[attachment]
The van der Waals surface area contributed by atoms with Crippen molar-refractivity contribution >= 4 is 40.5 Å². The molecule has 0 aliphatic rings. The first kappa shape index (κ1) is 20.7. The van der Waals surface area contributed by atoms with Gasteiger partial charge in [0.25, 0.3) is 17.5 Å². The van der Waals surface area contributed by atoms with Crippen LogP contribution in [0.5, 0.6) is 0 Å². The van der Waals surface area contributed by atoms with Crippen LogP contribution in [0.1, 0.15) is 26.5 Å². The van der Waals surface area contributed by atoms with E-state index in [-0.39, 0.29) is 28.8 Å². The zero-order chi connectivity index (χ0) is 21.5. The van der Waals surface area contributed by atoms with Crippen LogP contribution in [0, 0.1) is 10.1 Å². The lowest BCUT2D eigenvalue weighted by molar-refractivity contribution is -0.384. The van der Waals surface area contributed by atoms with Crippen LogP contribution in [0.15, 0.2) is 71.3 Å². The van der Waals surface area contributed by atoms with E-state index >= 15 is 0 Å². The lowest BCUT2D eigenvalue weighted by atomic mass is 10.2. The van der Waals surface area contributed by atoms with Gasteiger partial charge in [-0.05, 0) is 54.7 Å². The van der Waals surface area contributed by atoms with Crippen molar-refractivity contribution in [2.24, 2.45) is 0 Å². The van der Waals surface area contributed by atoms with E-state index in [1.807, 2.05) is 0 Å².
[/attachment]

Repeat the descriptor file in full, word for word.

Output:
The van der Waals surface area contributed by atoms with Crippen molar-refractivity contribution >= 4 is 40.5 Å². The molecule has 0 aliphatic rings. The first kappa shape index (κ1) is 20.7. The van der Waals surface area contributed by atoms with Gasteiger partial charge in [0.25, 0.3) is 17.5 Å². The van der Waals surface area contributed by atoms with Crippen LogP contribution in [0.5, 0.6) is 0 Å². The van der Waals surface area contributed by atoms with Crippen LogP contribution in [0.1, 0.15) is 26.5 Å². The van der Waals surface area contributed by atoms with E-state index in [-0.39, 0.29) is 28.8 Å². The zero-order chi connectivity index (χ0) is 21.5. The van der Waals surface area contributed by atoms with Crippen LogP contribution in [0, 0.1) is 10.1 Å². The lowest BCUT2D eigenvalue weighted by molar-refractivity contribution is -0.384. The van der Waals surface area contributed by atoms with Crippen LogP contribution in [0.15, 0.2) is 71.3 Å². The van der Waals surface area contributed by atoms with E-state index >= 15 is 0 Å². The lowest BCUT2D eigenvalue weighted by atomic mass is 10.2. The van der Waals surface area contributed by atoms with Gasteiger partial charge in [-0.05, 0) is 54.7 Å². The van der Waals surface area contributed by atoms with Crippen molar-refractivity contribution in [2.24, 2.45) is 0 Å². The van der Waals surface area contributed by atoms with E-state index in [1.807, 2.05) is 0 Å².